Flapper: A Madcap Story of Sex, Style, Celebrity, and the by Joshua Zeitz
By Joshua Zeitz
Blithely flinging apart the Victorian manners that stored her disapproving mom corseted, the hot girl of the Nineteen Twenties puffed cigarettes, snuck gin, hiked her hemlines, danced the Charleston, and necked in roadsters. extra vital, she earned her personal hold, managed her personal future, and secured liberties that glossy girls take with no consideration. Her newfound freedom heralded an intensive switch in American culture.
Whisking us from the Alabama nation membership the place Zelda Sayre first stuck the attention of F. Scott Fitzgerald to Muncie, Indiana, the place would-be flappers begged their moms for silk stockings, to the big apple speakeasies the place buyers partied until eventually sunrise, historian Joshua Zeitz brings the period to exhilarating lifestyles. this is often the tale of America’s first sexual revolution, its first retailers of cool, its first celebrities, and its such a lot gleaming commercial for the fitting to pursue happiness.
The women and men who made the flapper have been a various lot.
There was once Coco Chanel, the French orphan who redefined the female shape and silhouette, aiding to loose girls from the torturous corsets and crinolines that had served as instruments of social keep an eye on.
Three thousand miles away, Lois lengthy, the daughter of a Connecticut clergyman, christened herself “Lipstick” and gave New Yorker readers an exhilarating entrée into Manhattan’s extravagant Jazz Age nightlife.
In California, the place orange groves gave solution to studio plenty and fairytale mansions, 3 of America’s first celebrities—Clara Bow, Colleen Moore, and Louise Brooks, Hollywood’s nice flapper triumvirate—fired the imaginations of thousands of filmgoers.
Dallas-born model artist Gordon Conway and Utah-born cartoonist John Held crafted journal covers that captured the electrical energy of the social revolution sweeping the United States.
Bruce Barton and Edward Bernays, pioneers of ads and public kin, taught tremendous enterprise tips on how to harness the desires and anxieties of a newly business America—and a kingdom of shoppers was once born.
Towering specially have been Zelda and Scott Fitzgerald, whose rapid ascent and dazzling fall embodied the glamour and way over the period that will come to an abrupt finish on Black Tuesday, whilst the inventory marketplace collapsed and rendered the age of abundance and frivolity immediately obsolete.
With its heady cocktail of storytelling and large principles, Flapper is a blinding examine the ladies who introduced the 1st actually glossy decade.
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Blithely flinging apart the Victorian manners that saved her disapproving mom corseted, the recent lady of the Nineteen Twenties puffed cigarettes, snuck gin, hiked her hemlines, danced the Charleston, and necked in roadsters. extra vital, she earned her personal continue, managed her personal future, and secured liberties that sleek girls take without any consideration.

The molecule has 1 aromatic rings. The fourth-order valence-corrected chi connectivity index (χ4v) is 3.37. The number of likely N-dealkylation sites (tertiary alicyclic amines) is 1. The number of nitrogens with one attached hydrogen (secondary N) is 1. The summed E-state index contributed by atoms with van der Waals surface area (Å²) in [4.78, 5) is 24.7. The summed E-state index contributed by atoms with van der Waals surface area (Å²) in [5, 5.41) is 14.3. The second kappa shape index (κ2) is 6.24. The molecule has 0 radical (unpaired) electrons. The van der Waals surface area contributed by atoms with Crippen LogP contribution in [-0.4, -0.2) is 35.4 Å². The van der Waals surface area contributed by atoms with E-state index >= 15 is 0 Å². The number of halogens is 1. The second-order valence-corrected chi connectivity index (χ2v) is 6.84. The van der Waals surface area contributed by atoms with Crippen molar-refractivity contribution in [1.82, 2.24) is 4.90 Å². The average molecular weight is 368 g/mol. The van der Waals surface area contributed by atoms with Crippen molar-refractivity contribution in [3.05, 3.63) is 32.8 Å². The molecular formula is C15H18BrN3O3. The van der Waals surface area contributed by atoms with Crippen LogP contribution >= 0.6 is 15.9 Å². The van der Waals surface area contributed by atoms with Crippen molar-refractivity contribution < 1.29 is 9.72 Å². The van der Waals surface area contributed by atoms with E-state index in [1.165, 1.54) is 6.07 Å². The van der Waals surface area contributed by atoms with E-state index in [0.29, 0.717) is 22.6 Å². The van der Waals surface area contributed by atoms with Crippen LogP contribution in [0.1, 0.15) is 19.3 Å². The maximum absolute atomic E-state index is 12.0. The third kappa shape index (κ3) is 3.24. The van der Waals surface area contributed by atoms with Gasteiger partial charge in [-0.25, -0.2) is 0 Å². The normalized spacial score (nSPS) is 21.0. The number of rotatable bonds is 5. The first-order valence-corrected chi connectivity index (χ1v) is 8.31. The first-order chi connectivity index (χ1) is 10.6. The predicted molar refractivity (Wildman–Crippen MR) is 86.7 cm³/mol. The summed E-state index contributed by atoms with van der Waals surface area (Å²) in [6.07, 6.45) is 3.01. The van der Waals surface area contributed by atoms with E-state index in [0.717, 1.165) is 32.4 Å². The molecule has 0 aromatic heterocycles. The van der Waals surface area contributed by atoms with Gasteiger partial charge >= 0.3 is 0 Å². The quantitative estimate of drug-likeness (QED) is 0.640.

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Extra info for Flapper: A Madcap Story of Sex, Style, Celebrity, and the Women Who Made America Modern
No one knew the horrors of the social ethic better than Organization Man himself. Not that too many of the vast corporations were persuaded by books like McGregor's to restructure themselves utterly, of course: the change was largely a matter of ideology and of marketing, of the symbols and referents by which business under- stood itself and by which it addressed the public. But what's important about these facts is that American business culture was not the flat gray monotone that most accounts of the sixties imagine it to have been.
The Organization Man may have been astute social criticism, and it may have been one of the first sparks in the cultural uprising that would later become the counterculture, but it was also a management book, a sweeping study of American business and its problems. For Whyte, apparently unconcerned with the propaganda requirements of chapter one 21 22 the Cold War or with imagining America as a place of finely tuned balance, the triumph of "group-mindedness" had serious negative consequences for the conduct of business as well as for American life.
As in the standard binary narrative of the sixties, cultural studies tends to overlook the trends, changes, and intricacies of corporate culture, regarding it as a monolithic, unchanging system with unchanging values. Described variously as the "technocracy," "the power bloc," "hegemony," or "everyday life," its cultural requirements are assumed to be static, hierarchical, patriarchal, and conformist, having changed very little since the 1950s. 36 Yet the subject couldn't be more compelling. Today corporate ideo- logues routinely declare that business has supplanted the state, the church, and all independent culture in our national life.